Hell Yes!!! We've got a settlement for our client, but the bad news is there's still work to be done. Our job as injury lawyers is to not only maximize that settlement or verdict number but also minimize what the client has to pay back out of the settlement to lien holders and medical providers. I know too many lawyers that quit here and never resolve the liens and debts to medical providers. I feel as though leaving liens or medical debts unresolved is a huge disservice to a client and certainly does not protect their best interest. Unresolved debts can damage a client's credit, leave them with a mountain of debt, and potentially get the lawyer in a lot of financial trouble as well. I have heard from various clients of large volume firms that even though they thought they brought home a good number on their case, in the months and even years that followed, they would receive collection notices, harassing calls from collectors, and even lawsuits to collect something the lawyer could have resolved when the client had a lot more leverage to drive costs down.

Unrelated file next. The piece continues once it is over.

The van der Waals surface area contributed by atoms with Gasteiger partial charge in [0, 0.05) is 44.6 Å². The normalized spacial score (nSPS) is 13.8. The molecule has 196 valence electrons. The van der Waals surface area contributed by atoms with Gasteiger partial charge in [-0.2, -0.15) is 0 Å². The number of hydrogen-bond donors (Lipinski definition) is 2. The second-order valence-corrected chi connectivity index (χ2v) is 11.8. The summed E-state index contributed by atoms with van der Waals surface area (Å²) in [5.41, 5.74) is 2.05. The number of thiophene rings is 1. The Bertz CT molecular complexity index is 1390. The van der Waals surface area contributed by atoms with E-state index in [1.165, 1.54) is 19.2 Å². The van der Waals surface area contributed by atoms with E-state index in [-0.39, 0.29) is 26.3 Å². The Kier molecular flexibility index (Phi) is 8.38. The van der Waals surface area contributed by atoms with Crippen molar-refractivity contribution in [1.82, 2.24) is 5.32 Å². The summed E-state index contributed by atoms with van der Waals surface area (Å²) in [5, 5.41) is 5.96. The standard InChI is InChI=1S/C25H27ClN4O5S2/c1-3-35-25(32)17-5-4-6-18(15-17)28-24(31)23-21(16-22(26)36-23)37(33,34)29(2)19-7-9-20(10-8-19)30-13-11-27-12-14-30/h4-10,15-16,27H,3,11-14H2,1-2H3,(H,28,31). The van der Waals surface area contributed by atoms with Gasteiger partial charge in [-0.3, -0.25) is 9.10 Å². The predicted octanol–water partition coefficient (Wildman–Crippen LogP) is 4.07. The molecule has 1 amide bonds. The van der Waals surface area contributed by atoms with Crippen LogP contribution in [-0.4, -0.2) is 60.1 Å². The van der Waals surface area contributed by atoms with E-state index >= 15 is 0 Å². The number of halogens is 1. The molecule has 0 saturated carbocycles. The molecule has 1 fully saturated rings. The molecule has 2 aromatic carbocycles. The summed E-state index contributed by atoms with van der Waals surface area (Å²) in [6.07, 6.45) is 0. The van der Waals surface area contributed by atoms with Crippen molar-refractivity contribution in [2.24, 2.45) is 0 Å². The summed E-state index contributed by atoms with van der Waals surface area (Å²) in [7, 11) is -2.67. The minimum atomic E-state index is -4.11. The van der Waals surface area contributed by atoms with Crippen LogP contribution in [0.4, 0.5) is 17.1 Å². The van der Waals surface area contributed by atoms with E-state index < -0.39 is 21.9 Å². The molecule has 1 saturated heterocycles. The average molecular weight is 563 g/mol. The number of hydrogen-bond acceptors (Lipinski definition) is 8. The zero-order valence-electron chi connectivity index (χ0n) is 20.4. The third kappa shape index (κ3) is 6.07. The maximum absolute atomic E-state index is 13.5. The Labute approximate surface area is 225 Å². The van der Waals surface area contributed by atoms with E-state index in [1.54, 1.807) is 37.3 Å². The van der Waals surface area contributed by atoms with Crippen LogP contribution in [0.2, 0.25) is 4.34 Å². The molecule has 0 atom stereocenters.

The primary focus of this article is on ERISA health insurance plans and the obligations of paying the health insurer back for their benefits paid. I will briefly touch on paying back independent providers like hospitals, physicians/surgeons, and orthopedic clinics. This is part of a practical guide meant to serve as an introduction to the rules and hurdles of resolving injury claims.
This post is really about how an attorney can create the largest margins possible for their client and increase their bottom line measurably. I mention this many times in my book: maximizing a settlement or verdict amount is only half the battle; minimizing the amount needed to pay back to health providers and lien holders is almost as important.
Paying Back a Health Insurance Lien
“Wait! I paid for that insurance! Why do I even have to pay this back!?!?”